Bar Person

The Work

Bar staff, also known as bartenders, work in pubs, clubs, wine bars, café bars and hotels. Their main duties can include:

  • serving customers with drinks
  • collecting payment
  • providing snacks such as crisps and nuts
  • serving hot and cold food at lunchtime and in the evening

The bar area needs to be kept clean and well stocked. Other duties may include:

  • washing glasses
  • emptying ashtrays
  • storing empty bottles
  • clearing and cleaning tables and the bar regularly

Talking with customers and providing a welcoming, friendly atmosphere are important aspects of the work. Bar staff need to be alert for any trouble that may develop and must be prepared to try to prevent it.

Hours & Environment

Hours in a bar can be long and usually involve evening and weekend work. Full-time employment is likely to be on a shift basis, but many employees work part-time.

There are opportunities for seasonal work.

Bars, pubs and restaurants can differ greatly. They can be noisy when busy.

Skills & Interests

As a bar person, you will need:

  • good communication skills
  • an outgoing personality and a pleasant manner
  • a smart and tidy appearance
  • tact and diplomacy for dealing with difficult customers
  • good physical fitness and stamina
  • a good memory
  • an honest nature
  • numeracy skills for handling cash
  • the ability to work well in a team
  • flexibility and adaptability

Entry

Some pubs and bars - especially when part of a large chain - may prefer bar staff that are prepared to work towards relevant SVQs, or ServeWise.

An outgoing, pleasant personality is regarded as more important than qualifications by most employers. Experience of customer service is useful.

You usually have to be aged 18 or over to work in a bar.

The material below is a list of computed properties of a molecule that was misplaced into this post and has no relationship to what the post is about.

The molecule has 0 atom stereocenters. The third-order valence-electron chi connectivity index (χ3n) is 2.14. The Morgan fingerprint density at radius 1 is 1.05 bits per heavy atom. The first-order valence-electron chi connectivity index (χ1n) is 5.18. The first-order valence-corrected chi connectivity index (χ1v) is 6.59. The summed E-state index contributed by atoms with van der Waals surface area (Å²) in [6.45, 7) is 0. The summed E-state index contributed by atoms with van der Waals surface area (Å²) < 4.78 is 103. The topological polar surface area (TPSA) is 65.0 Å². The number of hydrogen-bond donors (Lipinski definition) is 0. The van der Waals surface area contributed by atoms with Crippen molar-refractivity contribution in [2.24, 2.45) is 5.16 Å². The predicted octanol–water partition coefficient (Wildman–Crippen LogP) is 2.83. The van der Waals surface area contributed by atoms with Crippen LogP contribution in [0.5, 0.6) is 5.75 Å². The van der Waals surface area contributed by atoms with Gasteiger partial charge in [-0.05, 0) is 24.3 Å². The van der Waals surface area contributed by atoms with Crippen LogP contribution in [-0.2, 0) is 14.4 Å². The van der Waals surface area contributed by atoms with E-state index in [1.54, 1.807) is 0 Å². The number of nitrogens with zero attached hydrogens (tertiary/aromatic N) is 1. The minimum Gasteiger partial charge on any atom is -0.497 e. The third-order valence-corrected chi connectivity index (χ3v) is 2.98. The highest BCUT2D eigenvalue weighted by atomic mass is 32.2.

There is no upper age limit for bar work, and employers are often keen to take on mature people with the right personality and stamina.

Training

Most employers will arrange on-the-job training for new entrants.

Although not essential, there are a range of relevant qualifications available in this field including:

  • SVQ in Food and Beverage Service
  • SVQ in Beverage Service
  • Personal Licence Holders course

Some bar staff progress to an SVQ Level 3 in Hospitality Supervision which covers supervisory and management skills.

The British Institute of Innkeeping (BII) have developed courses and awards in the following areas:

  • Customer and Drinks Service
  • Award in Beer and Cellar Quality
  • Award in Responsible Alcohol Retailing
  • Professional Barperson's Qualification
  • Award in Conflict Management

Bar staff with supervisory responsibilities may be encouraged to achieve a Personal Licence Holders qualification. In Scotland the ServeWise On-Licence course, offered by Alcohol Focus Scotland, is a six-hour course split into two units: Licensing Law and Introduction to Alcohol, and Alcohol and People Skills. Pubs or bars usually book this course to run in-house. ( See Course Information)

Apprenticeships may be available for those under the age of 24. (See Modern Apprenticships in the Funding section)

A list of courses Hospitality Training provide for Bar Persons can be found here.

Opportunities

Bar staff are employed in pubs, clubs, restaurants, hotels and other leisure complexes. Opportunities for work may also be available in theatre bars, holiday centres, sports clubs, airport terminals, and on ships, trains and aircraft.

Prospects for promotion are excellent for those prepared to combine hard work with the determination to succeed. With experience and training, bar staff can move on to become supervisors, deputy bar managers and eventually bar managers. Others become club stewards, publicans or bar managers with a chain of hotels. Some eventually buy a freehold pub or apply for a tenancy.